The decade's most triggering comedy
The U.S. Supreme Court ruled 5-4 Tuesday to keep the pandemic-era limit on immigration, referred to as Title 42, in place indefinitely, which allows officials to turn away migrants at the border to prevent the spread of COVID.
Customs and Border Protection officials warned lawmakers that approximately 50,000 foreigners were waiting to cross into the United States once Title 42 ended. However, according to The Associated Press, an order from Chief Justice John Roberts stayed a lower court’s ruling, which justices extended to give the court time to consider both sides’ arguments.
Justice Neil Gorsuch the only dissenting conservative justice to join all of the Supreme Court’s liberal justices in Tuesday’s ruling said “the current border crisis is not a COVID crisis.”
“And courts should not be in the business of perpetuating administrative edicts designed for one emergency only because elected officials have failed to address a different emergency,” he wrote, according to KTLA. “We are a court of law, not policymakers of last resort.”
The statute, which gives commanders-in-chief the power to shut down immigration as an emergency action to keep communicable diseases out of the United States, was last used by former President Donald Trump in reaction to the COVID outbreak. Families seeking asylum had filed a lawsuit, which led Judge Emmet Sullivan of the U.S. District Court in Washington, D.C., to order the Biden administration to lift Title 42 by Wednesday.
Sullivan said in his November ruling that the use of Title 42 to stop migrants from entering the United States for asylum is an “arbitrary” use of the law.
“It is unreasonable for the CDC to assume that it can ignore the consequences of any actions it chooses to take in the pursuit of fulfilling its goals, particularly when those actions included the extraordinary decision to suspend the codified procedural and substantive rights of non-citizens seeking safe harbor,” he wrote.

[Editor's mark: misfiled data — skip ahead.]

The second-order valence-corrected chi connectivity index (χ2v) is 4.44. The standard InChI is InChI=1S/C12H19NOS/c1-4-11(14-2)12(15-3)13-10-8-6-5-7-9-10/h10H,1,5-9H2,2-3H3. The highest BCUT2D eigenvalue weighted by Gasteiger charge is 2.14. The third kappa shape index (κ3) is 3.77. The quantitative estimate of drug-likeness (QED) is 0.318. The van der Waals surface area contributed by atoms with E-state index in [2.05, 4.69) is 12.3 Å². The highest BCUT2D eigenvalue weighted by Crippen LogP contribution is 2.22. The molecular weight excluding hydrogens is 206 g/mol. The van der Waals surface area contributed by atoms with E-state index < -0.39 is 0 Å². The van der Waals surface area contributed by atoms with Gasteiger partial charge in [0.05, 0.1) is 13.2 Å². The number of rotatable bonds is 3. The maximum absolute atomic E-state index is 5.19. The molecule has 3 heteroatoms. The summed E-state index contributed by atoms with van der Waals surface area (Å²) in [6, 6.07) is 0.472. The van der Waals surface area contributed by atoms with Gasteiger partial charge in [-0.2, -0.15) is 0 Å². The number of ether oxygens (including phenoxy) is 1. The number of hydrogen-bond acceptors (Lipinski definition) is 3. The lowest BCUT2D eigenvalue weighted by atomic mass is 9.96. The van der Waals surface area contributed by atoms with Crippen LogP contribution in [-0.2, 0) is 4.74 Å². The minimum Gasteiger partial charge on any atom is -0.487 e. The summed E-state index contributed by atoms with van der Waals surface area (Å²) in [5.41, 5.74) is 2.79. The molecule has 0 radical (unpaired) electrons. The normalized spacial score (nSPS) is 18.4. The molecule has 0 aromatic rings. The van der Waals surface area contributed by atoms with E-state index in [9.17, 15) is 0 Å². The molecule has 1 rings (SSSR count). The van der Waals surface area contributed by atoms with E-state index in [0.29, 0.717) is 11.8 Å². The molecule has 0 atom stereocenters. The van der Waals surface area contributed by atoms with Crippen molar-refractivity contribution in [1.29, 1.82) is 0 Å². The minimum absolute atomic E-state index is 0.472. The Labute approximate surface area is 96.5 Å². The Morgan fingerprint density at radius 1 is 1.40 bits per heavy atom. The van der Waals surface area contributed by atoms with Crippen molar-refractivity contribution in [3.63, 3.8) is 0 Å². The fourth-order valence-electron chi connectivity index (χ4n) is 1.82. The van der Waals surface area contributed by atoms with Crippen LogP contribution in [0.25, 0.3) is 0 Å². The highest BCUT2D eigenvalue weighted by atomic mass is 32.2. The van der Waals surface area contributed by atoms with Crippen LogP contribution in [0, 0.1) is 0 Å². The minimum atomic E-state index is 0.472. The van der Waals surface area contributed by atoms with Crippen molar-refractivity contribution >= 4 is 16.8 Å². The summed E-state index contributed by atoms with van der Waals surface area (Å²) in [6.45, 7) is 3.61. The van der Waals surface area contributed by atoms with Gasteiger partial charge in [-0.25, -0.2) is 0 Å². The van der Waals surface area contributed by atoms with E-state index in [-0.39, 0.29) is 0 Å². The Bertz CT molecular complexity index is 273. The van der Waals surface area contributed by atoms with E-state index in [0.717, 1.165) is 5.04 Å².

According to The Associated Press, immigration advocates sued to end Title 42, arguing that the policy is outdated — as COVID treatments have improved — and that it “goes against American and international obligations to people fleeing to the U.S. to escape persecution.”
Federal officials said ending the restrictions would likely lead to “disruption and a temporary increase in unlawful border crossings.” However, they still asked the nation’s highest court to reject the request from 19 Republican state attorneys general to maintain the policy.
Leaders in border cities had been bracing for an influx of immigrants. Oscar Leeser, the Democratic mayor of El Paso, Texas, declared a state of emergency on Saturday in anticipation of the end of Title 42. “Our asylum seekers are not safe,” the official said at a press conference. “We have hundreds and hundreds on the street and that’s not the way we treat our people.”
More than 80,000 migrants have entered El Paso in the last four months; approximately 678,000 people currently reside in the city, where temperatures can drop below freezing during winter nights. Leeser did not rule out the option of using a nearby military base to temporarily house migrants, adding that officials were discussing options with state and federal authorities.
The Department of Homeland Security previously vowed to continue enforcing Title 42 until the policy ended. Homeland Security Secretary Alejandro Mayorkas said last week that the agency would “process individuals encountered at the border without proper travel documents using its longstanding Title 8 authorities, which provide for meaningful consequences, including barring individuals who are removed from re-entry for five years.”
Ben Zeisloft and Dillon Burroughs contributed to this report.